Even if the importance of Leadership Cohesiveness is accepted, this still does not allow one to conclude anything about the likely course of Iranian politics; it only raises the question of how Leadership Cohesiveness should be defined for Iran at this moment. Theoretical analysis underscores the need to evaluate leadership cohesiveness, but the only clear conclusion it allows one to make is that more data are needed to determine whether or not Iran’s system of governance has been fundamentally destabilized by the regime’s response to the electoral dispute.

A More Detailed Look.

One way to deal with the apparent absence of data is to refine the analytical lens. “Leadership cohesiveness” as an analytical concept can be refined into a set of scales for measuring its impact on system health. The set of scales that is applied here consists of individual scales, each set up to go from positive impact on system health on the left to negative impact on the right. They do not measure the degree of cohesiveness, since under certain circumstances either high or low cohesiveness could be damaging. High cohesiveness might, for example, lead to groupthink. Instead, each scale is designed to measure rising damage.

The six proposed scales:

  1. Attitude toward Skeptics. The attitude of the Ahmadinejad faction since the election toward skeptics not only has been harsh but appears to be getting harsher even as the streets quiet down. Foreigners, voters in their millions, and committed elite system supporters are all being lumped together and threatened with the charge of treachery until one almost wonders who, in the end, will remain to be invited to join the in-group. It is difficult to defend this behavior as rational.
  2. Attitude toward New Information. As more and more members of the elite voice warnings about the need for inclusivity, the attitude of the Ahmadinejad faction appears increasingly dogmatic, with in-group members appearing significantly harsher and more unforgiving even than Khamenei. Evidence is thin, but the trend is ominous.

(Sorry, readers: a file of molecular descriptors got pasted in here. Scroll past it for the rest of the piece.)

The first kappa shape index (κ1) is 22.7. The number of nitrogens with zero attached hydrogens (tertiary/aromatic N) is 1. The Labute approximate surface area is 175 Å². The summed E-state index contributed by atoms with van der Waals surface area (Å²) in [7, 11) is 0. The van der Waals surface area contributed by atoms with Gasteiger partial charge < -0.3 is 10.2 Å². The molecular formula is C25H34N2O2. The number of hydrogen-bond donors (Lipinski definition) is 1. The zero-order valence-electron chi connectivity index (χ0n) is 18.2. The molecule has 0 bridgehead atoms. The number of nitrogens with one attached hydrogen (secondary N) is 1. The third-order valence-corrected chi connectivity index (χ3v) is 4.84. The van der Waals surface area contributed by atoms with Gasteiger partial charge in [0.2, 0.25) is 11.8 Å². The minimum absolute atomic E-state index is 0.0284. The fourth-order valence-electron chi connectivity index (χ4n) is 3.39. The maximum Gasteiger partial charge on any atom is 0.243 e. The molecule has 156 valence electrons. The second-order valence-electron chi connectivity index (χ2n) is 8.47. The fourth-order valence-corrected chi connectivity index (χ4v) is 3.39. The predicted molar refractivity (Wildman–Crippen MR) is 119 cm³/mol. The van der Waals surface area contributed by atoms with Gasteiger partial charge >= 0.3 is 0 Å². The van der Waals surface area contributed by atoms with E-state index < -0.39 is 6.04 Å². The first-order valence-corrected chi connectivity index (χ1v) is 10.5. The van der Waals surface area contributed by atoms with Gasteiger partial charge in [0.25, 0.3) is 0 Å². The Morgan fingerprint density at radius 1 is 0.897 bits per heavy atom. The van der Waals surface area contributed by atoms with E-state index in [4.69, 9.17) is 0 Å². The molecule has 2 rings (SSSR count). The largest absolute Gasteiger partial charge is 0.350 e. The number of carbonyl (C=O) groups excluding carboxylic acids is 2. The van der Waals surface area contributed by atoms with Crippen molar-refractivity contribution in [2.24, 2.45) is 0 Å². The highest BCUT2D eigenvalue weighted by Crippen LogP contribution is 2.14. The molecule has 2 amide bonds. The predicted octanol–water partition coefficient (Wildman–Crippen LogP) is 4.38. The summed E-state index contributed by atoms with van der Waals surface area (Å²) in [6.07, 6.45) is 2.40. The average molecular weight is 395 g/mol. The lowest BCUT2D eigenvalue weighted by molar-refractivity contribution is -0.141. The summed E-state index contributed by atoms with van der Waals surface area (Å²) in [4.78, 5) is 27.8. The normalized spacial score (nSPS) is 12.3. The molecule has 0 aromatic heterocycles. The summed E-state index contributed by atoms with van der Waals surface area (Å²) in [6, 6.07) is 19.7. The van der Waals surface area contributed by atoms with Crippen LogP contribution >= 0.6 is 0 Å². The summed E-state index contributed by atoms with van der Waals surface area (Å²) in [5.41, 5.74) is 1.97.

3. Policies. Insufficient evidence.
  4. Lessons Learned. The only lesson that appears to have been learned so far by the Ahmadinejad faction is that their victory is total and that no constraints need any longer be given heed. This is a dangerous lesson to learn.
  5. Attitude toward Colleagues. The attitude toward colleagues at the top of the elite structure is arrogant and dismissive.
  6. Attitude toward Traditional Rules, Values, and Institutions. Vicious infighting within the elite is nothing new in the Islamic Republic, but the sense is growing that the Ahmadinejad faction is pushing for a fundamental restructuring of the state away from a republic based to a significant extent on popular support voiced through elections toward a military dictatorship supported only by extreme proponents of clerical oversight. This approach challenges much of the Islamic Republic’s tradition and seems likely to narrow both the regime’s elite support and its popular support.
The highly preliminary bottom line at this early point is that the new Iranian administration is doing itself no favors as far as the development of leadership cohesiveness is concerned. Although only one part of overall regime functionality, it does not suggest smooth sailing.